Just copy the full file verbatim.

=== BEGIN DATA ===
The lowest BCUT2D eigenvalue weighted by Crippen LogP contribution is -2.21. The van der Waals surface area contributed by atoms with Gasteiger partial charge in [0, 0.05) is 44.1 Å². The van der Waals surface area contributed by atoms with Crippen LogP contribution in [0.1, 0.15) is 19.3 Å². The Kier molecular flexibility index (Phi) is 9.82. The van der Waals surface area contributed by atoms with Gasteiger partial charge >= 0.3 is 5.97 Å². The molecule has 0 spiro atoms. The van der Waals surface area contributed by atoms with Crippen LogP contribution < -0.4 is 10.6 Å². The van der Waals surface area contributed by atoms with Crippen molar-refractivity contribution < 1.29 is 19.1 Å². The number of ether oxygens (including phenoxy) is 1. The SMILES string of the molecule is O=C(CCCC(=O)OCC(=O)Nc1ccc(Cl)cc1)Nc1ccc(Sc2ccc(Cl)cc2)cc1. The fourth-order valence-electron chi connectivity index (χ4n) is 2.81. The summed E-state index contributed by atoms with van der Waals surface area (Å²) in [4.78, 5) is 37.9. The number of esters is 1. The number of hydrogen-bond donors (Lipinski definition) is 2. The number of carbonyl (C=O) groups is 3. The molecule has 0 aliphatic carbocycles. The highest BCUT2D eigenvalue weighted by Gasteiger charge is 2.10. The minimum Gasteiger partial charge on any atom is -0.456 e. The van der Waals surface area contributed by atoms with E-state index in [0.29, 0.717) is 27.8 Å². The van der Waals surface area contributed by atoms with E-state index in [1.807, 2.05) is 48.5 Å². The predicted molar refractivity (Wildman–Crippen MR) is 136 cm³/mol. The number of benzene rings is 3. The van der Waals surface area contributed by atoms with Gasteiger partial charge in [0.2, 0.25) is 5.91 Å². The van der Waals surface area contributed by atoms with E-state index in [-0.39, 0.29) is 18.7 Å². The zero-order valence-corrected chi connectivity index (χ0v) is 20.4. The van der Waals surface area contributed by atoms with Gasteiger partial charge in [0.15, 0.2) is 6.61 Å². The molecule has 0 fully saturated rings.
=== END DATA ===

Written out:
The lowest BCUT2D eigenvalue weighted by Crippen LogP contribution is -2.21. The van der Waals surface area contributed by atoms with Gasteiger partial charge in [0, 0.05) is 44.1 Å². The van der Waals surface area contributed by atoms with Crippen LogP contribution in [0.1, 0.15) is 19.3 Å². The Kier molecular flexibility index (Phi) is 9.82. The van der Waals surface area contributed by atoms with Gasteiger partial charge >= 0.3 is 5.97 Å². The molecule has 0 spiro atoms. The van der Waals surface area contributed by atoms with Crippen LogP contribution < -0.4 is 10.6 Å². The van der Waals surface area contributed by atoms with Crippen molar-refractivity contribution < 1.29 is 19.1 Å². The number of ether oxygens (including phenoxy) is 1. The SMILES string of the molecule is O=C(CCCC(=O)OCC(=O)Nc1ccc(Cl)cc1)Nc1ccc(Sc2ccc(Cl)cc2)cc1. The fourth-order valence-electron chi connectivity index (χ4n) is 2.81. The summed E-state index contributed by atoms with van der Waals surface area (Å²) in [4.78, 5) is 37.9. The number of esters is 1. The number of hydrogen-bond donors (Lipinski definition) is 2. The number of carbonyl (C=O) groups is 3. The molecule has 0 aliphatic carbocycles. The highest BCUT2D eigenvalue weighted by Gasteiger charge is 2.10. The minimum Gasteiger partial charge on any atom is -0.456 e. The van der Waals surface area contributed by atoms with E-state index in [0.29, 0.717) is 27.8 Å². The van der Waals surface area contributed by atoms with E-state index in [1.807, 2.05) is 48.5 Å². The predicted molar refractivity (Wildman–Crippen MR) is 136 cm³/mol. The number of benzene rings is 3. The van der Waals surface area contributed by atoms with Gasteiger partial charge in [0.2, 0.25) is 5.91 Å². The van der Waals surface area contributed by atoms with E-state index in [-0.39, 0.29) is 18.7 Å². The zero-order valence-corrected chi connectivity index (χ0v) is 20.4. The van der Waals surface area contributed by atoms with Gasteiger partial charge in [0.15, 0.2) is 6.61 Å². The molecule has 0 fully saturated rings.